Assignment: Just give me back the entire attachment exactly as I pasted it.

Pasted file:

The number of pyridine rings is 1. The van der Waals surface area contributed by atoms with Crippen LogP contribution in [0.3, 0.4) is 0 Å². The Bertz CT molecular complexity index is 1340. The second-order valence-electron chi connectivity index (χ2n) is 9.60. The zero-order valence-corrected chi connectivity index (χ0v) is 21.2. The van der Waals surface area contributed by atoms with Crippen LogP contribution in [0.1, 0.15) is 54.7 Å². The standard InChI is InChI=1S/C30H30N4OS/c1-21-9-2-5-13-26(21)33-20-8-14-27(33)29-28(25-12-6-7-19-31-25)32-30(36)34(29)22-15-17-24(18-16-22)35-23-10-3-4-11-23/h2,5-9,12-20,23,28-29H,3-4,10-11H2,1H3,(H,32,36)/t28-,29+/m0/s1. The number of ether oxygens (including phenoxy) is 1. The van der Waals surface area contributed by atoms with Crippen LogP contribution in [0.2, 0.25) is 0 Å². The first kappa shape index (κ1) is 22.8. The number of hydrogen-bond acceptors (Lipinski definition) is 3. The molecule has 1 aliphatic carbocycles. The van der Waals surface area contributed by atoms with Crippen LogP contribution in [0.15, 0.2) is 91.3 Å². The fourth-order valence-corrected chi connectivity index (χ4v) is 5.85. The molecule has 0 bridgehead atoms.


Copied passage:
The number of pyridine rings is 1. The van der Waals surface area contributed by atoms with Crippen LogP contribution in [0.3, 0.4) is 0 Å². The Bertz CT molecular complexity index is 1340. The second-order valence-electron chi connectivity index (χ2n) is 9.60. The zero-order valence-corrected chi connectivity index (χ0v) is 21.2. The van der Waals surface area contributed by atoms with Crippen LogP contribution in [0.1, 0.15) is 54.7 Å². The standard InChI is InChI=1S/C30H30N4OS/c1-21-9-2-5-13-26(21)33-20-8-14-27(33)29-28(25-12-6-7-19-31-25)32-30(36)34(29)22-15-17-24(18-16-22)35-23-10-3-4-11-23/h2,5-9,12-20,23,28-29H,3-4,10-11H2,1H3,(H,32,36)/t28-,29+/m0/s1. The number of ether oxygens (including phenoxy) is 1. The van der Waals surface area contributed by atoms with Crippen LogP contribution in [0.2, 0.25) is 0 Å². The first kappa shape index (κ1) is 22.8. The number of hydrogen-bond acceptors (Lipinski definition) is 3. The molecule has 1 aliphatic carbocycles. The van der Waals surface area contributed by atoms with Crippen LogP contribution in [0.15, 0.2) is 91.3 Å². The fourth-order valence-corrected chi connectivity index (χ4v) is 5.85. The molecule has 0 bridgehead atoms.